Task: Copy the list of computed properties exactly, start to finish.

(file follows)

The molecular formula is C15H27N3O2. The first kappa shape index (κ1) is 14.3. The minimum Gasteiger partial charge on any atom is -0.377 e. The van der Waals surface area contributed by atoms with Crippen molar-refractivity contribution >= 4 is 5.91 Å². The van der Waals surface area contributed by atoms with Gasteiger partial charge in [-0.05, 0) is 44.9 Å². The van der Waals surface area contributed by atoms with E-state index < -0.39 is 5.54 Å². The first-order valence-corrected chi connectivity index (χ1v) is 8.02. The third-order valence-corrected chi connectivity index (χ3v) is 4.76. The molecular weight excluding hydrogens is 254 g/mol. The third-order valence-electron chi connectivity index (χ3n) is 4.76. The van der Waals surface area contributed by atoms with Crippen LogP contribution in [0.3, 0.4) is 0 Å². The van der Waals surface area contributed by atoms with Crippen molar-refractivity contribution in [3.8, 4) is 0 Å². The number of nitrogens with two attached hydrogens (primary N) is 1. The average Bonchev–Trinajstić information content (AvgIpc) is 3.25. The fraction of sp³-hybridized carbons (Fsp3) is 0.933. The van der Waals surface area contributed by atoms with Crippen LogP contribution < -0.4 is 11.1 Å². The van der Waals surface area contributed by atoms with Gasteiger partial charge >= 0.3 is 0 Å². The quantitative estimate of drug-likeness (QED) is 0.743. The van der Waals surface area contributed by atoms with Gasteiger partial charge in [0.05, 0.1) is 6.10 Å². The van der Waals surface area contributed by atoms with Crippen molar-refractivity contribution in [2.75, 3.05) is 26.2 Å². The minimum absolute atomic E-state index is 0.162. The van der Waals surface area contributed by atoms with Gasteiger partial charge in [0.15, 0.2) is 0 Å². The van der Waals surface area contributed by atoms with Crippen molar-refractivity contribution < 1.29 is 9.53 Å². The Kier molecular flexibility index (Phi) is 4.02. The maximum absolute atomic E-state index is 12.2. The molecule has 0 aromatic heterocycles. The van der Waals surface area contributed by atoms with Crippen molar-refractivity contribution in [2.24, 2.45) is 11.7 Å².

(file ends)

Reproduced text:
The molecular formula is C15H27N3O2. The first kappa shape index (κ1) is 14.3. The minimum Gasteiger partial charge on any atom is -0.377 e. The van der Waals surface area contributed by atoms with Crippen molar-refractivity contribution >= 4 is 5.91 Å². The van der Waals surface area contributed by atoms with Gasteiger partial charge in [-0.05, 0) is 44.9 Å². The van der Waals surface area contributed by atoms with E-state index < -0.39 is 5.54 Å². The first-order valence-corrected chi connectivity index (χ1v) is 8.02. The third-order valence-corrected chi connectivity index (χ3v) is 4.76. The molecular weight excluding hydrogens is 254 g/mol. The third-order valence-electron chi connectivity index (χ3n) is 4.76. The van der Waals surface area contributed by atoms with Crippen LogP contribution in [0.3, 0.4) is 0 Å². The van der Waals surface area contributed by atoms with Crippen molar-refractivity contribution in [3.8, 4) is 0 Å². The number of nitrogens with two attached hydrogens (primary N) is 1. The average Bonchev–Trinajstić information content (AvgIpc) is 3.25. The fraction of sp³-hybridized carbons (Fsp3) is 0.933. The van der Waals surface area contributed by atoms with Crippen LogP contribution < -0.4 is 11.1 Å². The van der Waals surface area contributed by atoms with Gasteiger partial charge >= 0.3 is 0 Å². The quantitative estimate of drug-likeness (QED) is 0.743. The van der Waals surface area contributed by atoms with Gasteiger partial charge in [0.05, 0.1) is 6.10 Å². The van der Waals surface area contributed by atoms with Crippen molar-refractivity contribution in [2.75, 3.05) is 26.2 Å². The minimum absolute atomic E-state index is 0.162. The van der Waals surface area contributed by atoms with Gasteiger partial charge in [0.15, 0.2) is 0 Å². The van der Waals surface area contributed by atoms with Crippen molar-refractivity contribution < 1.29 is 9.53 Å². The Kier molecular flexibility index (Phi) is 4.02. The maximum absolute atomic E-state index is 12.2. The molecule has 0 aromatic heterocycles. The van der Waals surface area contributed by atoms with Crippen molar-refractivity contribution in [2.24, 2.45) is 11.7 Å².